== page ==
President Obama signed executive orders this morning reversing Bush administration detainee interrogation practices and requiring the prison at Guantanamo Bay to be closed one year from now.

As expected, Obama ordered a review process for Guantanamo detainees, with the goal of releasing, transferring to other nations, or prosecuting the 245 detainees currently held at the facility. Obama largely left the question of how to prosecute detainees unanswered, though recommended that federal courts or regular military courts would be preferable. Military tribunals with revised authority could also be used.

The CIA will also close its network of secret prisons under Obama's order. Obama prohibited the agency from operating detention facilities in the future.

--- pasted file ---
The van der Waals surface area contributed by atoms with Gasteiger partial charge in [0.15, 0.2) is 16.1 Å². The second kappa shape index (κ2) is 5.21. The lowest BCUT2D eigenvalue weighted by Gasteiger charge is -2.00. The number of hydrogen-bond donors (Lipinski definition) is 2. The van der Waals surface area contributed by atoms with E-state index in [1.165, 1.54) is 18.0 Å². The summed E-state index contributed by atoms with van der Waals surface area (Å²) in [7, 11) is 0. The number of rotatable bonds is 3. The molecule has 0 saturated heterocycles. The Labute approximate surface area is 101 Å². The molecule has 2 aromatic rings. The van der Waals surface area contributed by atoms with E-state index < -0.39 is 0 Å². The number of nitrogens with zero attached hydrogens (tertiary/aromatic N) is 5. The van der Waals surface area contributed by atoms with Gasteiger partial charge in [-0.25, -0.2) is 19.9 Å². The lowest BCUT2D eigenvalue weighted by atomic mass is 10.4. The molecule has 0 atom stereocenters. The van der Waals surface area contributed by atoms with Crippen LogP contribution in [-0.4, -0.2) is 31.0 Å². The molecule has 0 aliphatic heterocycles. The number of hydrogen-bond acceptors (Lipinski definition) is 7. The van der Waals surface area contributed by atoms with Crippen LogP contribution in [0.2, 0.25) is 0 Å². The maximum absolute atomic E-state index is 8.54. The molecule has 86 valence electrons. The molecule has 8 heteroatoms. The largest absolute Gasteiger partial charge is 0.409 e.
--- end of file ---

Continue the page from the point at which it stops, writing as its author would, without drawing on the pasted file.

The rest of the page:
The president effectively banned torture, requiring the military and CIA to adhere to the Army Field Manual, abide by the Geneva Convention, and allow the Red Cross access to detainees. He also sweepingly nullified all memos and legal opinions on interrogation from the Bush Justice Department issued after Sept. 11, 2001, some of which caused outcry among opponents of torture when they were uncovered.

Obama also created a task force on future interrogation policy, comprised of Cabinet-level security officials, leaving the door open for harsher interrogation tactics to be used by the CIA.